Food literacy interventions are widely implemented to improve the food security and health of low-socioeconomic adults. The purpose of this study was to conduct an inquiry into the value of OzHarvest’s six-week NEST (Nutrition Education and Skills Training) program in promoting food security and food literacy, and to identify the barriers and enablers that participants experienced in sustaining food security, and in utilising their food literacy skills beyond the program. A descriptive evaluation study with pre-post surveys (n
= 21) and post-program interviews (n
= 17) was conducted, with a convenience sample of NEST program participants living in Sydney, Newcastle, and Melbourne, Australia. Participants demonstrated improvements in food security status (p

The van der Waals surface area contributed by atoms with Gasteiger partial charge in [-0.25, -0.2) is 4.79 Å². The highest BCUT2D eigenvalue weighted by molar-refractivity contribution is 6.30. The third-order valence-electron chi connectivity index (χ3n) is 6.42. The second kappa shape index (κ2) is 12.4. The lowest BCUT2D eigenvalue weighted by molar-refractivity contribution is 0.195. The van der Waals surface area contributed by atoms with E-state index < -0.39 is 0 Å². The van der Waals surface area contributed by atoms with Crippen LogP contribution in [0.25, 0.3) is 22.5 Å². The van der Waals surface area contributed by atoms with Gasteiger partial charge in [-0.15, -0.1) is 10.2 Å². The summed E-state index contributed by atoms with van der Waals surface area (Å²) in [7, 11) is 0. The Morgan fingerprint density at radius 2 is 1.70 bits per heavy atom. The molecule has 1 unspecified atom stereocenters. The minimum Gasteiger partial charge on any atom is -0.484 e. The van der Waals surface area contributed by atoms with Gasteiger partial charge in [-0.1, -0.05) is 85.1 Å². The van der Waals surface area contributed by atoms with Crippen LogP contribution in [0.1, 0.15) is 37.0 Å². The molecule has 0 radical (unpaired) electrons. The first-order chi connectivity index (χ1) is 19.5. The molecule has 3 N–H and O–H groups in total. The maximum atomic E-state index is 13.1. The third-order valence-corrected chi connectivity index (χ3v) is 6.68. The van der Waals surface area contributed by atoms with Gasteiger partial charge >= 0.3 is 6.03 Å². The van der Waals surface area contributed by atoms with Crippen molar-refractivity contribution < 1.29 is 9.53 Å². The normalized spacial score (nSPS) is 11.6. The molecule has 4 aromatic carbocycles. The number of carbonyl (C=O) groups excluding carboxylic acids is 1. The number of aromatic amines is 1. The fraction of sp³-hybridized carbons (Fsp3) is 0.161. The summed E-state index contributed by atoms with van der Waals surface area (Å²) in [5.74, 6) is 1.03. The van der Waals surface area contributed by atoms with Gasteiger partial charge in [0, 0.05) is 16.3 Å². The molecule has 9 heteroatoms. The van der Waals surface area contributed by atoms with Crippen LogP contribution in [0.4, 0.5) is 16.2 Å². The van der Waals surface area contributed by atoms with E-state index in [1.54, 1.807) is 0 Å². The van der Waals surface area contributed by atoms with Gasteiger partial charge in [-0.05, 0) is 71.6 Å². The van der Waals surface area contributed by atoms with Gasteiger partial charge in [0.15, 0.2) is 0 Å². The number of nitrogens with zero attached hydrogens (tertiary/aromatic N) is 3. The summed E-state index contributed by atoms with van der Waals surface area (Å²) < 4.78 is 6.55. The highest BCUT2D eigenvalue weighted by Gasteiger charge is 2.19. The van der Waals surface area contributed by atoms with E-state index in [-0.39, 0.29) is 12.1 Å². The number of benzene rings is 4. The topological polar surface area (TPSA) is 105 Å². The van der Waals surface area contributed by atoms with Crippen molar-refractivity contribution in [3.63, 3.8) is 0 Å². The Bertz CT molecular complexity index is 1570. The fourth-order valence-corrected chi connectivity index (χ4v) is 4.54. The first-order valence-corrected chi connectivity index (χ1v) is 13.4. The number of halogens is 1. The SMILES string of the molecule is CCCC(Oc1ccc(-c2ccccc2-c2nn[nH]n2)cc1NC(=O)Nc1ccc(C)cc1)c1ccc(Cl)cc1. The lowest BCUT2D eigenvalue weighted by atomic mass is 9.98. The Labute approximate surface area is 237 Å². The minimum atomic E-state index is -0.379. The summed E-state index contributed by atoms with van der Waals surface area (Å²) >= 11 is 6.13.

= 0.030), cooking confidence (p
= 0.001), food preparation behaviours (p
= 0.006), nutrition knowledge (p
= 0.033), vegetable consumption (p
= 0.043), and a reduction in intake of sugar-sweetened beverages (p
= 0.017), and salty snack foods (p
= 0.011). The interviews revealed that participants learned to stretch their food budgets and make meaningful changes to their food utilisation (a key dimension of food security). Interviews also identified enablers (e.g., social support) and barriers (e.g., health conditions) to achieving food security. Acknowledging the need for a multi-faceted approach that also addresses upstream determinants, interventions like NEST may play a role in promoting food security and food literacy.
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